The effect of construction pattern and unit interlock on the structural behaviour of block pavements

Marios Soutsos, Kangkang Tang, H.A. Khalid, S.G. Millard

    Research output: Contribution to journalArticle

    12 Citations (Scopus)


    The maintenance or even replacement of cracked pavements requires considerable financial resources and puts a large burden on the budgets of local councils. In addition to these costs, local councils also face liability claims arising from uneven or cracked pedestrian pavements. These currently cost the Manchester City Council and Preston City Council around £6 million a year each. Design procedures are empirical. A better understanding of the interaction between paving blocks, bedding sand and subbase was necessary in order to determine the mode of failure of pavements under load. Increasing applied stress was found to mobilise ‘‘rotational interlock’’, providing increased pavement stiffness and thus increased load dissipation resulting in lower transmitted stress on the subgrade. The indications from the literature
    review were that pavements are designed to fail by excessive deformation and that paving blocks remained uncracked at failure. This was confirmed with experimental data which was obtained from tests on segments of pavements that were laid/constructed in a purpose built test frame in the laboratory.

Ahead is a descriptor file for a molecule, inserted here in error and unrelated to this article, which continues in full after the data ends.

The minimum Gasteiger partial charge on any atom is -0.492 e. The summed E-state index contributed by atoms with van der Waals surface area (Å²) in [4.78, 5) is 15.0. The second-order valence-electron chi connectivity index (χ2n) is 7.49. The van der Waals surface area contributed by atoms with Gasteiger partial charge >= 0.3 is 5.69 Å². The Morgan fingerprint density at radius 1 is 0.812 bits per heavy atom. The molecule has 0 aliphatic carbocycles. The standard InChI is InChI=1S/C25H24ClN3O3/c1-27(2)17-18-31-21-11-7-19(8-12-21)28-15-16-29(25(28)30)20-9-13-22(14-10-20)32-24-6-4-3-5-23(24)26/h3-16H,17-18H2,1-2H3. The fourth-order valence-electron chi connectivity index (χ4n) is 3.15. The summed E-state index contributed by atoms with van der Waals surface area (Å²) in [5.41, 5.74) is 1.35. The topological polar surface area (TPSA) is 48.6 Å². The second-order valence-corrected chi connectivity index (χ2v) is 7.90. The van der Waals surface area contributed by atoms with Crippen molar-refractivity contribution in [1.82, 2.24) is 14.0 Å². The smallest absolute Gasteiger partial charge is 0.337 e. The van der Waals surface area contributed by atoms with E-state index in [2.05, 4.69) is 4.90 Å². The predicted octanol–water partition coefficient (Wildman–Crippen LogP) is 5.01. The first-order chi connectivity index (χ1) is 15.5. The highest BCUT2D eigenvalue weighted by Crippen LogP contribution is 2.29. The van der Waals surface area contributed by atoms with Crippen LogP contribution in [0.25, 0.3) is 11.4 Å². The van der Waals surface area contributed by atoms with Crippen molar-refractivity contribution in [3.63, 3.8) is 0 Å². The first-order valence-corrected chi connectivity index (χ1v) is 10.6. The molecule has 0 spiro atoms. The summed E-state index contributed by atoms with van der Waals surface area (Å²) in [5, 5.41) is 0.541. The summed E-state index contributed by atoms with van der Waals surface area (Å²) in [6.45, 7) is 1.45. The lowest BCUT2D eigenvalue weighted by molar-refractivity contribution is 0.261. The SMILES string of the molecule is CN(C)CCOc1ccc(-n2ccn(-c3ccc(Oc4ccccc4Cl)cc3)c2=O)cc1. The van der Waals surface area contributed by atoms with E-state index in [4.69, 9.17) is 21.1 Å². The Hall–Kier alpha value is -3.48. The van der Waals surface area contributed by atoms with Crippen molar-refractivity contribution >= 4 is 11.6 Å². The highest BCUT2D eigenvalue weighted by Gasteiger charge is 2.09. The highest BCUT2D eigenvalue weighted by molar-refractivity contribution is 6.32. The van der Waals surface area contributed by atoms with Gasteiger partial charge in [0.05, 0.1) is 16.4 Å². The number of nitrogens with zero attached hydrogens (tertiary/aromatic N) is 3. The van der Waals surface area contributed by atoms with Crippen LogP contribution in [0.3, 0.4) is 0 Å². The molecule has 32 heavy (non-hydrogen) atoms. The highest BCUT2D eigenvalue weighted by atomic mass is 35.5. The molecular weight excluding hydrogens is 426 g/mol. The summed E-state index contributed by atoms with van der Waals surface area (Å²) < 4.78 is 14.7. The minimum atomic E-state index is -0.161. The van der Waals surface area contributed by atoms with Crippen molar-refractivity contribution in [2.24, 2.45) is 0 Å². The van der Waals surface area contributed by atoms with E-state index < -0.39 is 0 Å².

Original languageEnglish
    Pages (from-to)3832-3840
    Number of pages9
    JournalConstruction and Building Materials
    Issue number10
    Publication statusPublished - 10 Oct 2011


    • Pedestrian pavements
    • Structural performance
    • Concrete paving blocks

    ASJC Scopus subject areas

    • Civil and Structural Engineering
    • Building and Construction
    • Materials Science(all)

    Fingerprint Dive into the research topics of 'The effect of construction pattern and unit interlock on the structural behaviour of block pavements'. Together they form a unique fingerprint.

  • Cite this